By then, the Mets wanted to get rid of Bonilla’s contract so badly that they deferred his $5.9 million buyout until the year 2011. Ironically, Bonilla signed with Braves for the next season even though the Mets still owed him $5.9 million. Enter the biggest financial error in Mets history. Instead of simply writing Bonilla a check for that amount in 2011, they agreed to spread it out over 25 years, plus interest. The Grand total after eight percent interest? $29,831,205. Cha-Ching!
So why on earth would the New York Mets agree to that incredibly lucrative contract that still pays Bobby Bonilla millions every year? The answer involves some razzle-dazzle financial planning, an overly aggressive Mets owner and, are you ready for this? Bernie Madoff. Mets owner Fred Wilpon accepted the deal mostly because he was heavily invested with Ponzi scheme operator Madoff. Wilpon did the math and decided that the 10 percent returns he believed he was getting on his Madoff investments outweighed the 8 percent interest the Mets were paying on Bonilla’s initial $5.9 million. While it is true that the Mets team owner deserves the blame, Bonilla deserves some credit here.
Bobby was in the twilight of his career and he knew that these were likely the very last dollars he would ever see from a big league contract. He was still young (36) with a young son and daughter who would be looking to go to college, and he likely had many years worth of life left to live. Whatever money he had saved up plus this final payment from the Mets would need to last him the rest of his life. Bonilla surely realized that high profile athletes going broke was an all too common story. Sports Illustrated recently reported that 70% of NFL players, 60% of NBA players and a high majority of MLB players went bankrupt within 2-4 years after retirement.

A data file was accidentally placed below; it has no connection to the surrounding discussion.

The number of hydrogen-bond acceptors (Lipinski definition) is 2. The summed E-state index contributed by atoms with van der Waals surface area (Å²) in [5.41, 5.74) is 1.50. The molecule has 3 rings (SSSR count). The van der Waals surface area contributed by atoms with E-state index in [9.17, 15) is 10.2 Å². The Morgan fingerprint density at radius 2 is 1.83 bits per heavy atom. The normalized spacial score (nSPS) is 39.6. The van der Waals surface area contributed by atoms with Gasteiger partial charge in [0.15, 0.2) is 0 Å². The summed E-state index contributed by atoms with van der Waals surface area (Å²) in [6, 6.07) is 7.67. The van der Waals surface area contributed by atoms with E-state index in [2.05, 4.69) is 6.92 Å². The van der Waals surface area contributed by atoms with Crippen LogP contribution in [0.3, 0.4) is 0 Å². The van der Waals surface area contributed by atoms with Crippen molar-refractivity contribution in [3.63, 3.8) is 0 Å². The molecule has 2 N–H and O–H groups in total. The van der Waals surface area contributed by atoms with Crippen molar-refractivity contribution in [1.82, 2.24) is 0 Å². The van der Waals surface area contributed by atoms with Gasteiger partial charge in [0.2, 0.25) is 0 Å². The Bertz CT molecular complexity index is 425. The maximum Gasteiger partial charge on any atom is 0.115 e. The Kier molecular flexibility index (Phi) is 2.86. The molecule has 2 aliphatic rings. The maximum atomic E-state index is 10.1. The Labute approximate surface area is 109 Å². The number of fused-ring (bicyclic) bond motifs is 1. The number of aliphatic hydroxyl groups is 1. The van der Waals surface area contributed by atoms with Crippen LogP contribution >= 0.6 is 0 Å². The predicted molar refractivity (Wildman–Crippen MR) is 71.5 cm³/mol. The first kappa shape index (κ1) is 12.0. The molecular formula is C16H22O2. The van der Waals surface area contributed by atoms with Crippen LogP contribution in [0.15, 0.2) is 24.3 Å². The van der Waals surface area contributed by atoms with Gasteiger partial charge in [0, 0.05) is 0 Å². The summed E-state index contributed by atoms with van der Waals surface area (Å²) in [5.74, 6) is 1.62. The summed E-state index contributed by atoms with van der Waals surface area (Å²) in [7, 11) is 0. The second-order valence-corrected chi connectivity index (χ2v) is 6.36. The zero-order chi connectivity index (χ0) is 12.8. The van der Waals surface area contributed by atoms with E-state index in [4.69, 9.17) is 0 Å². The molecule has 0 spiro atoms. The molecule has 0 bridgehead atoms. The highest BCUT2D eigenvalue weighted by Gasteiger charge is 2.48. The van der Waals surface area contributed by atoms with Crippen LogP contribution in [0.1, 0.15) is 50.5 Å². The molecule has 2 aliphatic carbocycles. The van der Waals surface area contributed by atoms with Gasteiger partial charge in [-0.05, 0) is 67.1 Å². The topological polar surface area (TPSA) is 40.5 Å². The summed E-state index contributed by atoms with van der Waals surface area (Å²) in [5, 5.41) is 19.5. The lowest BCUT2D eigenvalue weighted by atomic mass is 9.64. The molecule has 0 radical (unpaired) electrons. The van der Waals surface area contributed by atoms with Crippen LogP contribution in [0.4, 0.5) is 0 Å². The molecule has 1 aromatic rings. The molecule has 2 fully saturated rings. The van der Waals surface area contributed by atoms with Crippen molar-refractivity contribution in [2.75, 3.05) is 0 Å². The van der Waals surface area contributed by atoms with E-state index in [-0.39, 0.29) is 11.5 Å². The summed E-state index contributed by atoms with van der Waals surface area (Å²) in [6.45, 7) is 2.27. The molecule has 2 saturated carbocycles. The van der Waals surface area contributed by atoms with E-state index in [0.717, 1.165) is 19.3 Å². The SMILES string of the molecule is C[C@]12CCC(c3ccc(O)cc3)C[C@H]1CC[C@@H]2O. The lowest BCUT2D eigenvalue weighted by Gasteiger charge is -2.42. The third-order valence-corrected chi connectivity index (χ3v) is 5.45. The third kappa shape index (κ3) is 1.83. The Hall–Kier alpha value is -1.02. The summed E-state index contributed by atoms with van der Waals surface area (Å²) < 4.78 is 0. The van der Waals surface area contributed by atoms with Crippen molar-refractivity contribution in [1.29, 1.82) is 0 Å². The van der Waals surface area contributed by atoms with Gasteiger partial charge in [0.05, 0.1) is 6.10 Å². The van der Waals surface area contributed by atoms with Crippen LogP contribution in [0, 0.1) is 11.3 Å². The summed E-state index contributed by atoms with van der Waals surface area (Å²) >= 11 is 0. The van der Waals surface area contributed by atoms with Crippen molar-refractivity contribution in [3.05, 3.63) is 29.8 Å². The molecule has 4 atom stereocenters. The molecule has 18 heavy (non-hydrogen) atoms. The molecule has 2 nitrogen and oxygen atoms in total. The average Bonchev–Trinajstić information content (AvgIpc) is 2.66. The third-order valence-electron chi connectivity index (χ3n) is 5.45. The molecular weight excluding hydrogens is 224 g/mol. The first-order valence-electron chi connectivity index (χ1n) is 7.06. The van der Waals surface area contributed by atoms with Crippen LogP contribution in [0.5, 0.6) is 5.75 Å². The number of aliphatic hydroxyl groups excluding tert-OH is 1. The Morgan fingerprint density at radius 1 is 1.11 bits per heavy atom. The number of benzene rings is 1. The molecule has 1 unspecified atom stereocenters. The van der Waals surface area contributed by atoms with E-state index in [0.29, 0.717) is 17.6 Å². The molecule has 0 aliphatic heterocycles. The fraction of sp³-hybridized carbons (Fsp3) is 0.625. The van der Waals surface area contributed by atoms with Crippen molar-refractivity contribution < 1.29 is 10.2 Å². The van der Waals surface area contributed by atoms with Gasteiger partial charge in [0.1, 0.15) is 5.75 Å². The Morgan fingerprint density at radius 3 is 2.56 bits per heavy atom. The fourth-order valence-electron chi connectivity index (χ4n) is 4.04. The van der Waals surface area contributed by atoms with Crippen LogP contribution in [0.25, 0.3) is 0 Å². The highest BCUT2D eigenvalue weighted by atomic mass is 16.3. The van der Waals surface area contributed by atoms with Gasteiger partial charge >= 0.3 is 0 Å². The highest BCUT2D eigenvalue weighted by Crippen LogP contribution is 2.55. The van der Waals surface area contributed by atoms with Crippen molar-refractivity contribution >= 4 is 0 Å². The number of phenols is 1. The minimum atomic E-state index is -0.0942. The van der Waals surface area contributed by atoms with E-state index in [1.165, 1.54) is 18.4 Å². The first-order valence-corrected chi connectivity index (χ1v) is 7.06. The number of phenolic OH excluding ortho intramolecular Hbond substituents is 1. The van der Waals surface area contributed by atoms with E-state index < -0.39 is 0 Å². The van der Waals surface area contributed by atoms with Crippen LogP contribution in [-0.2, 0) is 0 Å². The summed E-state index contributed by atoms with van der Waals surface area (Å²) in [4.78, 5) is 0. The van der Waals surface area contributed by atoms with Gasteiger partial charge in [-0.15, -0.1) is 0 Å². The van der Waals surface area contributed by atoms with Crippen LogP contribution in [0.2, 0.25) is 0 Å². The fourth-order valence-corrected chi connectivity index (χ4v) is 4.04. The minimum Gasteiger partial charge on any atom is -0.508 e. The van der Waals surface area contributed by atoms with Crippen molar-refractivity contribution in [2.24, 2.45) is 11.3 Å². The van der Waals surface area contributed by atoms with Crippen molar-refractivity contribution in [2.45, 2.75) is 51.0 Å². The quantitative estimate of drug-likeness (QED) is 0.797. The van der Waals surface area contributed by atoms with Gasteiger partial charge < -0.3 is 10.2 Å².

z marijuana--pile-of-moneyMany of these athletes are notoriously bad at managing their own money. Their teams often take care of all travel, meal and lodging expenses as part of their contracts. They see their salaries as instant, disposable income and make terrible investment decisions. When they retire or injury ends their career, they continue to spend wildly even though there is no more money coming in. Curt Schilling lost every cent of the $50 million he made playing baseball on a failed video game company. Allen Iverson squandered a $150 million fortune on gambling, houses, jewelry, child support and a 50-person entourage. Mike Tyson blew through a $300 million fortune. Evander Holyfield blew through a $250 million fortune. Phillies star Len Dykstra lost his fortune, then regained it only to lose it again. Locally, former Colts Quarterback Art Schlicter lost his fortune to drugs and gambling and he has been in-and-out of prison since his playing days ended.
When it came time to leave the Mets, Bonilla was smart enough to negotiate one of the most forward thinking contracts in sports history. He knew the Mets wanted him gone but they still owed him $5.9 million. Bonilla and his agents offered the team a quick fix: The Mets could release him and delay paying him the $5.9 million buyout for 11 years, with interest, starting in the year 2011. When he received his first payment, Bobby was 48 years old and had not played in the big leagues for a decade. He has basically guaranteed himself a big league salary every year for the rest of his life. Today Bobby Bonilla makes more than most of the team’s active players! So, again, why would the Mets ever agree to that deal?